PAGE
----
Hello and welcome to the 28th edition of our fortnightly newsletter, Things in Education.
As we continue our 2nd anniversary celebrations, today's edition brings you the highlights of how a human mind learns and how knowledge of this can be leveraged in classrooms. Students can be motivated and kept engaged with the lesson, and learning goals can be achieved more effectively, when we know how the human mind learns and how it can trick us into believing that we have learned something, without really learning it.
As always, we would love to hear what you have to say. Tell us what you liked or disliked. Did you strongly agree or disagree with anything we said? Or just drop in and say hi at firstname.lastname@example.org.
Continuing our celebrations of two years in existence and one year of this newsletter, we aim to make sense of all the editions we have offered in the last few months. In our anniversary edition last fortnight, we shared a summary of our editions on early learning and ended it with what more is in store for the coming year. Today, we summarise the editions that talk about the basics of learning and pedagogy – what are some of the great ideas of teaching and learning and how these can be applied to your classrooms in a straightforward manner.
We kicked off the newsletter with two provocative questions. First, we asked why teacher professional development programmes fail. We used our experience with teachers and school management to highlight the key mistakes that you can make while planning a teacher professional development programme in your school. The piece also offers solutions on how to avoid these common pitfalls.
The second question we asked was why students don’t like school. This piece was our ingress into the world of student motivation. We made the point that provoking curiosity is an effective method to motivate students. When there is lack of curiosity, the motivation to study and hence like school is low. We begin to answer the question: How can we engage a student’s often-fleeting curiosity to get them to engage with the content?
We delved deeper into what student motivation is. Is there a way to break it down? In this in-depth piece we write about different types of motivation – internal vs. external and also explore how motivation can be stable or unstable. Knowing this helps create learning strategies for different students.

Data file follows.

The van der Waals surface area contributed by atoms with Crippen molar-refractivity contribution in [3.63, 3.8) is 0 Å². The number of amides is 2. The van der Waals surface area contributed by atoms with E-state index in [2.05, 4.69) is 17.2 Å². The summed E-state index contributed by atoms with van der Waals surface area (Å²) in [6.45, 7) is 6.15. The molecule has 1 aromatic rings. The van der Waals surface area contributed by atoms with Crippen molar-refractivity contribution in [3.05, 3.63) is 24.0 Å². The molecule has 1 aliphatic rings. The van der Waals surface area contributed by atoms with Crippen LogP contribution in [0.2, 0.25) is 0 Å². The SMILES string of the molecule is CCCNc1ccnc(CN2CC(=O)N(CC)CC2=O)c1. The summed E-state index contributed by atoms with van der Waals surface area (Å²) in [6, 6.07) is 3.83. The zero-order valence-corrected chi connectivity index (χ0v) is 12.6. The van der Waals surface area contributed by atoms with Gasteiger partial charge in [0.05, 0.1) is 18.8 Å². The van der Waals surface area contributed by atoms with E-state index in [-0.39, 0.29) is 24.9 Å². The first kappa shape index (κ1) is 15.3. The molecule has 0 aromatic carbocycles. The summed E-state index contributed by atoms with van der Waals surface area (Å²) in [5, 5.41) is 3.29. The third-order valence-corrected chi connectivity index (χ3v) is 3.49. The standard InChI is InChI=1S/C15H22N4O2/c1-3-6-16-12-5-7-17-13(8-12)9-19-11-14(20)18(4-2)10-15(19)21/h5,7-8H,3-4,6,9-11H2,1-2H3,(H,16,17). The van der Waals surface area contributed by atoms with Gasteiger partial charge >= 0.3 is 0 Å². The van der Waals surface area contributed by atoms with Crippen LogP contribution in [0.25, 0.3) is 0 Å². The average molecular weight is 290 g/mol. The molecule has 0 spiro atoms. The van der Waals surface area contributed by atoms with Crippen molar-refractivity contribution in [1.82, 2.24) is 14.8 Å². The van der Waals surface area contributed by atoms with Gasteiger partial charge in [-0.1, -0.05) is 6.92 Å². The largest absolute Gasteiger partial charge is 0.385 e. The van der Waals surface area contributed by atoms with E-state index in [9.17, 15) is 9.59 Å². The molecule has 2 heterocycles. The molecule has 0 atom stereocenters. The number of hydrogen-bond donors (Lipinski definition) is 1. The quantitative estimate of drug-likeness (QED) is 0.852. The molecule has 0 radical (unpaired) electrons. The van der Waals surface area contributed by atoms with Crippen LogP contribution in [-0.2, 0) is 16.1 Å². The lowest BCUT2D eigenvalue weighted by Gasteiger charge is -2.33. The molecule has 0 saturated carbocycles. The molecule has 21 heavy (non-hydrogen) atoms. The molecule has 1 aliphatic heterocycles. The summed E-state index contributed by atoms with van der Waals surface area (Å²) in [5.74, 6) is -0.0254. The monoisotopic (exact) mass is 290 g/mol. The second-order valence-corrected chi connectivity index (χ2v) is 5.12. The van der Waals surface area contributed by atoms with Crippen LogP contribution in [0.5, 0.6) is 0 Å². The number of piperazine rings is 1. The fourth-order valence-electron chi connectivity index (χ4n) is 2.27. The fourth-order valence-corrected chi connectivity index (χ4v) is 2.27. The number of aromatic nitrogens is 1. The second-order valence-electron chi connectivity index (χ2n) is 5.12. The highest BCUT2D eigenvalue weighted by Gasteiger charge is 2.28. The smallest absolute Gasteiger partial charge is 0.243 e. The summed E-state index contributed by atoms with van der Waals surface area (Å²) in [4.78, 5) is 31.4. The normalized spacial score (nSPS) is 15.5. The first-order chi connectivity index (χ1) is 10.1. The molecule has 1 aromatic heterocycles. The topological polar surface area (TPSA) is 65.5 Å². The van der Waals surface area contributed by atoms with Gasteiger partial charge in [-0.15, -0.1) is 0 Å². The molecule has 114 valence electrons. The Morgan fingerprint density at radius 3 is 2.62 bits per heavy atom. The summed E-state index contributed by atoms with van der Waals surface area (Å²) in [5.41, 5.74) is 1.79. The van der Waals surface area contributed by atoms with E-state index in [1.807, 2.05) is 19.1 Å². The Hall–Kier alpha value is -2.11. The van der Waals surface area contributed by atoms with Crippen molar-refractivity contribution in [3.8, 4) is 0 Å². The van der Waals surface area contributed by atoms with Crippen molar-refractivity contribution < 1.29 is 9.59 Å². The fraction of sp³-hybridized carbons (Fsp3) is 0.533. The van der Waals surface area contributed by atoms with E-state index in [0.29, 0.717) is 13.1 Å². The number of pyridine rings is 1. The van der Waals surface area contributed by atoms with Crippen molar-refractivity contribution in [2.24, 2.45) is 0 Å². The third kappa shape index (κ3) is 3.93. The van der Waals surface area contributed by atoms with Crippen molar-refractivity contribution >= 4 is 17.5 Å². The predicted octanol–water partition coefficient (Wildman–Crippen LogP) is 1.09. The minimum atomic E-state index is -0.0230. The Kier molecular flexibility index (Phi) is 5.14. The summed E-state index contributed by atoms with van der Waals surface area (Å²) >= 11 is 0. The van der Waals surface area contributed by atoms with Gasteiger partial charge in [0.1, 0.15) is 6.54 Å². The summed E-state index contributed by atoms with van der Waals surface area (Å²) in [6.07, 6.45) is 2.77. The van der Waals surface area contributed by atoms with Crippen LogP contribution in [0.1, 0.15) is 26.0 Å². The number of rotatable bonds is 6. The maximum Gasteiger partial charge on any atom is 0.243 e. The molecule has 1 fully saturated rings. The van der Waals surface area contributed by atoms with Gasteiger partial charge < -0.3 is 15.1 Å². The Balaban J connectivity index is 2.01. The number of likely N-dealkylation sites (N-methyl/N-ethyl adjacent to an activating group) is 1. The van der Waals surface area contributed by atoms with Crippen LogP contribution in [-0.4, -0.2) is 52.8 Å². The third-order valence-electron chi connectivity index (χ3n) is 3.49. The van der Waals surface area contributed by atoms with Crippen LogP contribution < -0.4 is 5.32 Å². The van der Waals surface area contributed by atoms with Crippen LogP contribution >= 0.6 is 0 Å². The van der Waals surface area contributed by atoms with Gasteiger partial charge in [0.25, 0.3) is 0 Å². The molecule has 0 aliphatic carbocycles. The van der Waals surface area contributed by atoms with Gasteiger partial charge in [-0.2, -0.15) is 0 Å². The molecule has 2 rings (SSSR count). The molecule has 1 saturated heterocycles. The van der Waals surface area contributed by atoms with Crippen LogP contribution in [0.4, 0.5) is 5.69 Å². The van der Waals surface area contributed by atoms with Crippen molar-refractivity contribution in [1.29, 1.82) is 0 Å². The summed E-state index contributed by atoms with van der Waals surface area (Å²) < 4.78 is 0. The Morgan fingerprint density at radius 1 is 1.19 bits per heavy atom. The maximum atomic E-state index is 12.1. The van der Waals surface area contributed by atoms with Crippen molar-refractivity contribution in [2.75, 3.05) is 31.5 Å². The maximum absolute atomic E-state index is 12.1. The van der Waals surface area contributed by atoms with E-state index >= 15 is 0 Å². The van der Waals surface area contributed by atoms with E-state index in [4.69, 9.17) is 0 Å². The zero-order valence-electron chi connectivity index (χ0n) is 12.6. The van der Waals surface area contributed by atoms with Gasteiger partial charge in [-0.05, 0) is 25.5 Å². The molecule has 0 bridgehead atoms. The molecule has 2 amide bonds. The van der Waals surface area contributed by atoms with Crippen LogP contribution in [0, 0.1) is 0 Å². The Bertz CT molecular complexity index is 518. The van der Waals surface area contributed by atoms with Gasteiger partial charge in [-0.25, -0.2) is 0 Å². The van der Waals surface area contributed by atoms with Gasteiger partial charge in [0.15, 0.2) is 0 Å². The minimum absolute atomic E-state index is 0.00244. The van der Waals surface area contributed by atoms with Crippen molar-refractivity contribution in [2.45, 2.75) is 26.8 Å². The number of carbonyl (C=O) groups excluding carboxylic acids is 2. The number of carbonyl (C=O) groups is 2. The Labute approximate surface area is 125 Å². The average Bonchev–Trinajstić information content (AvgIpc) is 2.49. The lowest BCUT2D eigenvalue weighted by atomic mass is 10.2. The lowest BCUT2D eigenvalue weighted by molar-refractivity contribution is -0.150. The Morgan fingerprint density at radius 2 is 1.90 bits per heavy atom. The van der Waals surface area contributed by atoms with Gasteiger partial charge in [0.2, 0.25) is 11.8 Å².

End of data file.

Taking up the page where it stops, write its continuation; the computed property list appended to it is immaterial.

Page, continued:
Along with being highly motivated, it is important that students then remain engaged with the lesson. Motivated students are a great asset in the classroom, but what happens when a motivated student is motivated by multiple things?
For example, a curious student may be equally curious about the lesson in class as the chirping sound that an unknown bird is making near the window. Or what if a motivated student comes across a lesson that they are not able to relate to? As this piece suggests, motivation alone is not enough. An educator needs to plan for the student to pay attention, relate to the lesson, make connections between the lesson and previously made memories, and recollect the lesson.
All through the last year and also in this summary edition so far, we have emphasized on student motivation being a primary driving factor for student learning. But there can be pitfalls to this as well. Sometimes we go overboard with keeping up the motivation of a classroom of students. How and when will students have fun (and hence be motivated) becomes the primary goal of lesson plans. The goal of lessons – getting students to learn, remember and recall – gets obscured and replaced by the goal of having fun. In this edition we write about how we create a process to ensure that learning goals are always primary when designing a lesson plan.
Speaking of lesson plans, sometimes the best thought out lessons do the worst in class, like this science teacher found out. Can you evaluate what went wrong for the teacher? Here are some questions to help you evaluate:
Were the students motivated? How were they motivated? Was this motivation internal or external?
Was the teacher able to hold the students’ attention? At what times did the teacher have the students’ attention and at what times did he not?
Was the teacher able to make connections to already known material for the students?
Was the teacher able to ensure that the students explored, made mistakes and created their understanding?
Were the students able to evaluate their understanding?
An eagle-eyed reader will probably see that these questions map to the MARGE approach to lesson planning, which we discussed earlier in this summary. Although, we give some suggestions in the piece itself as to how the teacher could do things differently, we also wrote about what a good science class could look like.
Apart from understanding and following the process of scientific inquiry, there are two more important aspects in science classrooms. They are critical thinking and creative thinking. We wrote about both – and the parallels and divergences between the two are uncanny. Can you find the differences and similarities between them?
We have asked you multiple questions in this edition. Please feel free to respond to these questions as a reply to this email. We want to start conversations on approaches to lesson planning, and we have taken the first step of asking some questions. Please participate by responding to them.
In case you missed our previous summary on foundational learning, please check it out. This concludes our second summary highlighting key learnings on how students’ brains work and hence how they learn. In our next and final summary, we will focus on various pedagogies like inquiry classrooms, project-based learning, etc. along with some highlights on how to create meaningful assessments.
If you found this newsletter useful, please share it.
If you received this newsletter from someone and you would like to subscribe to us, please click here.